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At-risk Alcohol Use


At-risk alcohol use occurs when the amount of alcohol you drink increases your risk of health problems. You may be drinking alcohol regularly or all at once (binge drinking). In men, at-risk alcohol use is having more than 14 drinks per week, or more than 4 drinks at one time. For women, it is more than 7 drinks per week, or more than 3 drinks at one time.


Follow up with your healthcare provider as directed:

Write down your questions so you remember to ask them during your visits.

Brief intervention therapy:

A healthcare provider meets with you to discuss ways to control your risky behaviors, such as drinking and driving. This therapy also helps you set goals to decrease the amount of alcohol you drink.

Avoid alcohol:

You should stop drinking entirely, or at least decrease the amount you drink. Alcohol can damage your brain, heart, and liver. It also increases your risk for injury, high blood pressure, and certain types of cancer. Alcohol is dangerous when you combine it with certain medicines.

Manage stress:

Learn ways to manage stress. Deep breathing, meditation, and listening to music may help you cope with stressful events. Talk to your healthcare provider about other ways to manage stress.

Do not drive if you have had alcohol:

Make sure someone who has not been drinking can help you get home.

For support and more information:

  • Alcoholics Anonymous
    Web Address:
  • National Clearinghouse on Drug and Alcohol Information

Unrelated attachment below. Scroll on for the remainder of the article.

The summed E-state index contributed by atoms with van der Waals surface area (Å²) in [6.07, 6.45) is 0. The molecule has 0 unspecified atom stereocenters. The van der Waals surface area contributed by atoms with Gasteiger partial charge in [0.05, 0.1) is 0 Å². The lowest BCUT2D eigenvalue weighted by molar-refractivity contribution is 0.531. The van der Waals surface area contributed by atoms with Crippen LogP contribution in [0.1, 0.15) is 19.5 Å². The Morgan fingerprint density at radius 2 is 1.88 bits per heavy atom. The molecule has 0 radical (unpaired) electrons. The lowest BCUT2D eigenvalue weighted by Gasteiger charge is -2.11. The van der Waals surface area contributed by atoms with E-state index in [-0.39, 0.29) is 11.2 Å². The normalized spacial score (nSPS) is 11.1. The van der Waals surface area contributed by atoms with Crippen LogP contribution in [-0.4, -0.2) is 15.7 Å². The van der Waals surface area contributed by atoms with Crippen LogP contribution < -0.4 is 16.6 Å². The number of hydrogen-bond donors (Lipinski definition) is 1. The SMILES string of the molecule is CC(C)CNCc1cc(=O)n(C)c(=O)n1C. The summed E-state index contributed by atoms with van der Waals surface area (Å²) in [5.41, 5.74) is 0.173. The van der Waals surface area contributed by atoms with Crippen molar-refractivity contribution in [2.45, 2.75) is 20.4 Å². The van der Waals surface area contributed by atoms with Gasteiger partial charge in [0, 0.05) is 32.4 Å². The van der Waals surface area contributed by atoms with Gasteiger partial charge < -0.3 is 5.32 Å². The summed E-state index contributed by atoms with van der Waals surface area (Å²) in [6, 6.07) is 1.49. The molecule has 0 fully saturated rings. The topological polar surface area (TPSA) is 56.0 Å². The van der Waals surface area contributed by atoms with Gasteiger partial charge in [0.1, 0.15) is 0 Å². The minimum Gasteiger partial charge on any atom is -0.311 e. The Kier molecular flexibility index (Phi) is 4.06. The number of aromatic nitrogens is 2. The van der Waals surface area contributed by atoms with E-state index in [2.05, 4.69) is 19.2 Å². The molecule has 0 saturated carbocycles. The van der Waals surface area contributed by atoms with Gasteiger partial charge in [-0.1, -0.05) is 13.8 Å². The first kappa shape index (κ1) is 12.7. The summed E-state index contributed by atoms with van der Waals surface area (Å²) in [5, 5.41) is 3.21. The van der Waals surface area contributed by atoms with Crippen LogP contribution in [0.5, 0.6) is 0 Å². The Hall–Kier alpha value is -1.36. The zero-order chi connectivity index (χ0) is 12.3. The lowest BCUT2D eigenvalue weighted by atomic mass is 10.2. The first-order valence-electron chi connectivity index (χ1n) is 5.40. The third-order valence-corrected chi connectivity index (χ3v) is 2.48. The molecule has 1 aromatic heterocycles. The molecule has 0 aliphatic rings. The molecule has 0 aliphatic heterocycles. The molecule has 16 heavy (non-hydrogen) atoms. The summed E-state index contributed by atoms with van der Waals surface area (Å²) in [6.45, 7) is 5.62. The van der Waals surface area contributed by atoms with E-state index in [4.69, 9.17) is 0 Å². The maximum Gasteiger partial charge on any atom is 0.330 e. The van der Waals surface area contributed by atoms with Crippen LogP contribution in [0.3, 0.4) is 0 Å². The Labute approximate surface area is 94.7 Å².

Phone: 1- 800 - 7296686
    Web Address:

Contact your healthcare provider if:

  • You need help to stop drinking alcohol.
  • You have new symptoms since your last visit.
  • You have questions or concerns about your condition or care.

Seek care immediately or call 911 if:

  • You feel like hurting yourself or someone else.
  • You have trouble breathing, chest pain, or a fast heartbeat.
  • You have a seizure.

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The above information is an educational aid only. It is not intended as medical advice for individual conditions or treatments. Talk to your doctor, nurse or pharmacist before following any medical regimen to see if it is safe and effective for you.

Further information

Always consult your healthcare provider to ensure the information displayed on this page applies to your personal circumstances.

Learn more about At-risk Alcohol Use (Discharge Care)

Associated drugs

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